Commercial real estate blues

My pal Fudrucker does some commercial real estate as well as residential, and is just back from a meeting with some heavy hitters in that field – boy are they bummed. Word is, the bottom may be as far out as 2014. Rents are down, down down, and commercial real estate is all about money flow. And unlike residential real estate, there’s no such thing as a short sale – it’s bankruptcy or no deal.

I know from nothing about commercial real estate, but I don’t find this vision unpersuasive. Things do not look good, from this bear’s perspective.


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16 responses to “Commercial real estate blues

  1. Cos Cobber

    the internet is not helping. how many of us have ditched the standard office for the at home office. quite a few….

  2. Cos Cobber

    btw, so um…does fudrucker still believe that big government and higher taxes will usher in a new prosperous age for CT? meeting with commercial realtors should be a nice splash of cold

    i’ll feel like my little gwich based company, with satelite offices nationwide could be pushed to florida (i hope not) at the sight of the next tax increase….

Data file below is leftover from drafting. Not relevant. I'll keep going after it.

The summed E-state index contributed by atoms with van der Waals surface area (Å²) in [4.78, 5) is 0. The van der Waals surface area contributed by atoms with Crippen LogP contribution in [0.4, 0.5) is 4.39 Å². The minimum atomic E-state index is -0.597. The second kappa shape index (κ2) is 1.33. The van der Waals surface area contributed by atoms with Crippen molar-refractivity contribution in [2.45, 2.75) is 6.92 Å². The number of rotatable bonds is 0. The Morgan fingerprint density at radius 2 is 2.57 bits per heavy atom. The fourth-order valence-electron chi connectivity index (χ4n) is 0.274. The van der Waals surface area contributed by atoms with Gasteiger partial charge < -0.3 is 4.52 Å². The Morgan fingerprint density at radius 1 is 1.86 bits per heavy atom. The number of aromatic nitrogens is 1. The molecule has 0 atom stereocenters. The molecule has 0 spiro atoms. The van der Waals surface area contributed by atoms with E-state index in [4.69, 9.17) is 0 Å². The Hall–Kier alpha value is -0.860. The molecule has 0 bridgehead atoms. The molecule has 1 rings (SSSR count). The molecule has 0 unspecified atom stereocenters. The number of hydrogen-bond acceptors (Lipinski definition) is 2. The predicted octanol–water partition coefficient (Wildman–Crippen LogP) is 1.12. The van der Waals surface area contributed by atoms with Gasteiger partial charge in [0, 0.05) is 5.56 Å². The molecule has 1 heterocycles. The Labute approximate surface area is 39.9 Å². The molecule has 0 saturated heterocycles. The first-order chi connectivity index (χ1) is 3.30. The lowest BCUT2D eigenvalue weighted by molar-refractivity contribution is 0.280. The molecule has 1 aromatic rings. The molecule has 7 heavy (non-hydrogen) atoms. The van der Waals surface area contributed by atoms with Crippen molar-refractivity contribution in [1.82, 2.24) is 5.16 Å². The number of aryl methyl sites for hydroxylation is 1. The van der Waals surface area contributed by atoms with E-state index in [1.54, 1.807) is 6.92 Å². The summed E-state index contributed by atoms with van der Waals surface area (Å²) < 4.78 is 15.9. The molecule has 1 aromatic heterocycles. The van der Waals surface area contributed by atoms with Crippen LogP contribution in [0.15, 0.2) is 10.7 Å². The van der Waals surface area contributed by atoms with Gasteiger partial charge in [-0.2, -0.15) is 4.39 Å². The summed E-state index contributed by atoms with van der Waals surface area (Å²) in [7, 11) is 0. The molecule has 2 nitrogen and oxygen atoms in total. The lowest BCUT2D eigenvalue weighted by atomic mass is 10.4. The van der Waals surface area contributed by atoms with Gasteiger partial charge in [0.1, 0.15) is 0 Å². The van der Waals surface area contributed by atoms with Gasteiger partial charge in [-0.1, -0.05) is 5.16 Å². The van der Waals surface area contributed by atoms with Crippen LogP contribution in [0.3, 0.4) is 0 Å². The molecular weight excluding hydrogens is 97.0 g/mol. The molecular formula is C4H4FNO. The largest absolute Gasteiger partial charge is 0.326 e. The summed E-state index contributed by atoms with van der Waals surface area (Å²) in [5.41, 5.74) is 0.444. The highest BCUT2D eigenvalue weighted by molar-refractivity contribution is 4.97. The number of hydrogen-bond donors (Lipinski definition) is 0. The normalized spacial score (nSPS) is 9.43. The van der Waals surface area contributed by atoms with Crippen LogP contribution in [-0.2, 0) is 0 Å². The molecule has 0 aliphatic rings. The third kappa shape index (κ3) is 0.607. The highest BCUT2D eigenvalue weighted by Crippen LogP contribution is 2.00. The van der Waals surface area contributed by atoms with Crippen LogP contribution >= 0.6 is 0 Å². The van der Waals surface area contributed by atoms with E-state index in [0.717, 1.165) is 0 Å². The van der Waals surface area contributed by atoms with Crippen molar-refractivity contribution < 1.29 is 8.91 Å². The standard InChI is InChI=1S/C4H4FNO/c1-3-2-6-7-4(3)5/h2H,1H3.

3. Stanwich

    Cobber, real people work in real offices.

    Not sure what half-baked boiler shop presentation Fuddie-cakes went to today but commercial real estate is doing a lot better than you’d think. Foreclosures on large assets have been successful and have drawn plenty of interest. The workout process is happening all the time, it’s just that people keep citing the delinquency rate and impending loan maturities as the only signals of the market’s direction. The fact of the matter is that commercial real estate issues will clean up much faster than residential because politicians have no political stake in the game, unlike when they rant like idiots against “predatory” home lenders. If you looks at recent sales in major markets you will see very high interest. Just like in residential, lesser locations will never see the interest they had in the boom years and that will lead to a lot of pain for certain owners.

  4. Cos Cobber

    Stan, my sentiments are based on the continued weakness in Fairfield County, that is all. Yes, real people work in real offices, but if just 5% can work from home, that hurts the office market. I know several people with cramped desks in the city who split time from home. That city desk keeps getting smaller and their time their a bit less.

    Btw, I understand call center jobs (obviously non an issue around here) are increasingly shifted to home as well.

    Do you think Stamford is poised for a rebound?

  5. Anonymous

    A trillion plus dollars of debt coming due on commercial R/E in the next two years and a lot of this inventory has been adjusted at least 25% (downward) and renters paying 30% less in rent so..(Talk about underwater)…My questions is..will the banks be able to “process this” like they have been able to work with the residentail inventory for the past 3 years……should be interesting……the bottomline is..if jobs don’t pick up and or come back I would think the commercial market is really screwed.

  6. ff